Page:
Speaking of side quests, they return this year in the form of Side Matches that yield different rewards like Style Points, which you can add to the development of your MyPlayer. It's up to you whether or not you want to take them on. But when you're a struggling Rookie with an overall rating of 55, you kind of need them to rise through the ranks.


And, of course, you still have some form of choice in the things you say on the mic, as well as what you say to the different Superstars/authority figures backstage. There are certain things you don't have control over since the story does go in a specific direction like an RPG. But when that direction is choosing SmackDown Live over RAW because it's the better wrestling show, do you really want to have that choice in the first place? I didn't think so.

Have You Met the Boss?

Here's the real reason why you can play the game over and over again: Showcase Mode and 2K Towers. 

As a Daniel Bryan, going through the key moments in his WWE career and recreating them in the game was already a treat in itself. Having Bryan himself narrate these experiences gives it a WWE 24 feel, which I appreciated from the jump. Some matches can be pretty easy to get through, like Bryan's first match against John Cena on Velocity in 2002. But then you'll take on The Miz for the United States Championship at Night of Champions 2010 and find yourself unable to get through him multiple times. It's a fun challenge that is reminiscent of old school video games, where there are bosses you have to overcome to ultimately defeat the game.


Speaking of old school and bosses, 2K Towers really gave me serious Mortal Kombat feels when I first went through it. This is the game mode that will not only take quite a bit of time to finish altogether, but has serious replay potential. The towers have varying levels of difficulty, depending on how you want to challenge yourself today—or how much time you're willing to spend. Some of the towers have checkpoints, which you can come back to later on. But the harder ones are those that you can't really pause and come back to later—basically a Gauntlet Match. The point is, you don't want to be the idiot that messes around on these Towers and selects Curt Hawkins for shits and giggles. You'll regret that the moment Eddie Guerrero sneaks up on you with increased Momentum gain, while yours is really, really slowed down.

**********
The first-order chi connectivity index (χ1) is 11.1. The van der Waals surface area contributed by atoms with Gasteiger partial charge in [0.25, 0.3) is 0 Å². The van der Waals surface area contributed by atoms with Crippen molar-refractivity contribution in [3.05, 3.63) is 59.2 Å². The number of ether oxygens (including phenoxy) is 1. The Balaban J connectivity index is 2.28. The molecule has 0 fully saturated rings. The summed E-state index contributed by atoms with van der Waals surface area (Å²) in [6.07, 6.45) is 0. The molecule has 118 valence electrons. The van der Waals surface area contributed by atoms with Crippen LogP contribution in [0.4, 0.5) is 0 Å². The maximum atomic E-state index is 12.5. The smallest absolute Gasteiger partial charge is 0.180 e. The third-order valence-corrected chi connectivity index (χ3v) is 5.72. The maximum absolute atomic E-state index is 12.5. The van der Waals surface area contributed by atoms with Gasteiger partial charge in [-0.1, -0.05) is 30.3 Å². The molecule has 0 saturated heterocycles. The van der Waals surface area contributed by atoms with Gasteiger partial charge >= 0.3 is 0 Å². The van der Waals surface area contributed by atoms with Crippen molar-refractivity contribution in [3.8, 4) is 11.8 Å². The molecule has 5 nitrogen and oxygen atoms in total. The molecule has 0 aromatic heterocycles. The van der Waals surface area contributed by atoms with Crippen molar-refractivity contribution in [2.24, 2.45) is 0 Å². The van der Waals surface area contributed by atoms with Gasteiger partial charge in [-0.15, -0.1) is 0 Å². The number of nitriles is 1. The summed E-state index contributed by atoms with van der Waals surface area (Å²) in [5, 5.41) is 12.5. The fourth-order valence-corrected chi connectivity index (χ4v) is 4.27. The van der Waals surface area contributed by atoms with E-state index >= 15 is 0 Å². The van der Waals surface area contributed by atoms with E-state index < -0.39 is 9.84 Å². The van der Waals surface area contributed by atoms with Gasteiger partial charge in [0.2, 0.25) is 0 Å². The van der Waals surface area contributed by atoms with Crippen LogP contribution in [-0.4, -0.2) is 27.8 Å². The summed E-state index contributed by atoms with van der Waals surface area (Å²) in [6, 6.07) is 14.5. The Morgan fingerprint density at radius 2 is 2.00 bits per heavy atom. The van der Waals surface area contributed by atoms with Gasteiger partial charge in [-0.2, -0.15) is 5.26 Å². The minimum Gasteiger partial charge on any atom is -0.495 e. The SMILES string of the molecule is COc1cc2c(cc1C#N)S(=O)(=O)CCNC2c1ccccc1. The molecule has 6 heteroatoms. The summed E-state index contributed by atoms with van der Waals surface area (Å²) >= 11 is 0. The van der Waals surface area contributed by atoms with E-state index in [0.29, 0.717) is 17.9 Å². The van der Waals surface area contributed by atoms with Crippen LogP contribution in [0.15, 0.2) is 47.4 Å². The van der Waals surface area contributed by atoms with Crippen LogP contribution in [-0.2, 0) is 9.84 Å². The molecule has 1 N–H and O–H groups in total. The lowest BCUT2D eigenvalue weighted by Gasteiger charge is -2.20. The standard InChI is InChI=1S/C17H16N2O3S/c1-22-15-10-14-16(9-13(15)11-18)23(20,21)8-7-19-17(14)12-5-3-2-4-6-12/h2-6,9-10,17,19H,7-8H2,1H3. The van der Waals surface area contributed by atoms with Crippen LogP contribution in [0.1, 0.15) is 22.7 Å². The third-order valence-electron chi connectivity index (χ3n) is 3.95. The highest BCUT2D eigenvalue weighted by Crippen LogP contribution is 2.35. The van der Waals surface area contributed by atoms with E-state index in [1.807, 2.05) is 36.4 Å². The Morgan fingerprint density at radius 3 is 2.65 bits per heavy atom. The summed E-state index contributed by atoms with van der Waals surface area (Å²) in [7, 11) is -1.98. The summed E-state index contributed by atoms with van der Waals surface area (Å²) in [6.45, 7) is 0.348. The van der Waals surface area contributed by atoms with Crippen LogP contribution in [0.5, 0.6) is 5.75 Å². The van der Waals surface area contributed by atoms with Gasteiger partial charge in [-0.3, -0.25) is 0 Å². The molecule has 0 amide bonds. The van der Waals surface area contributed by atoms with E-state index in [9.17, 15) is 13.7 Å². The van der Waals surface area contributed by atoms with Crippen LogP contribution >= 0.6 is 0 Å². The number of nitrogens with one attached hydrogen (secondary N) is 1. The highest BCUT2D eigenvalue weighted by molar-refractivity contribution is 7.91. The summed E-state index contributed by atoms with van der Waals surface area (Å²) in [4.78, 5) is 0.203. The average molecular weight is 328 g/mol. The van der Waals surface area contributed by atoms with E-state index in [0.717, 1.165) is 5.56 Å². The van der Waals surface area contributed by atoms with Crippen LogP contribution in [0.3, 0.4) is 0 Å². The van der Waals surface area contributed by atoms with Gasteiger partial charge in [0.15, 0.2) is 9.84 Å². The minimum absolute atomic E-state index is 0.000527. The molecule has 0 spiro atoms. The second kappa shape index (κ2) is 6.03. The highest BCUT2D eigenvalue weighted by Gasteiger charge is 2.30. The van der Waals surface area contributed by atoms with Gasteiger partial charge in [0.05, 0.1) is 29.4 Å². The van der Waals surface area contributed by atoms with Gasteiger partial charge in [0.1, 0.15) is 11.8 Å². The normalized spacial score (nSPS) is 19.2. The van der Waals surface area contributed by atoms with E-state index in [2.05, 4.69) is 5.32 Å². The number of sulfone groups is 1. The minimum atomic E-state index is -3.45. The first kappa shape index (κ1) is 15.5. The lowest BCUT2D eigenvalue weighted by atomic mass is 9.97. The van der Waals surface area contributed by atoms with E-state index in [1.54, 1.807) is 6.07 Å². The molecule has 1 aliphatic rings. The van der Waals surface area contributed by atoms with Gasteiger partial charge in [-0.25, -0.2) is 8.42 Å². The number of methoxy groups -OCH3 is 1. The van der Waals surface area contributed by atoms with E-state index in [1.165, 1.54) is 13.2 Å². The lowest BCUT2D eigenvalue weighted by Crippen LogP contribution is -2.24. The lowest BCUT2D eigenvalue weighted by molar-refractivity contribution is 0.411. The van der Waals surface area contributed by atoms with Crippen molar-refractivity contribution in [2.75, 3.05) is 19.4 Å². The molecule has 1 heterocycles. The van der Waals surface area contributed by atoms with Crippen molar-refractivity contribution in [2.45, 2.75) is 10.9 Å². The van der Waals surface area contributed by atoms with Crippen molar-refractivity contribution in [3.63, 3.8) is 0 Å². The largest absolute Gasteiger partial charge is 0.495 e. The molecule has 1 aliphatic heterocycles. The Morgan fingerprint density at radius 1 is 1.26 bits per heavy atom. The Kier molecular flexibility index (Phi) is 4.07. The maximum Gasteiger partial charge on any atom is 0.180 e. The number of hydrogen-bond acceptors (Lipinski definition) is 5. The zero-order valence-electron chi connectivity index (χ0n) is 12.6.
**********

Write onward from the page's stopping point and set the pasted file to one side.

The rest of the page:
These towers can really mess with you, depending on the level of difficulty. You may start off in a normal match, and then suddenly you'll be in a match where your health recovery is impeded, while your opponent's is heightened. Or you'll start a match where your opponent has one or two finishers stacked, while you'll be like The Script because you wanted finishers, but all you got was nothing. Great times!

Off the Top Rope, So Look Out Below!

Not much has changed in terms of actual gameplay this year. Some would say that Reversals are actually easier to execute this time around. What's more noticeable is how the Submission System remains the same, but is harder to get out of when you're on the receiving end. That's nothing, though, compared to the improved Battle Royal/Royal Rumble mechanics.

In the past, the only ways to eliminate opponents in a Battle Royal or Royal Rumble were through (1) executing a grapple move while your opponent has been sent to the apron over the top rope, (2) executing a strong Irish Whip on a severely weakened opponent, and (3) executing a Carry move on a much smaller Superstar.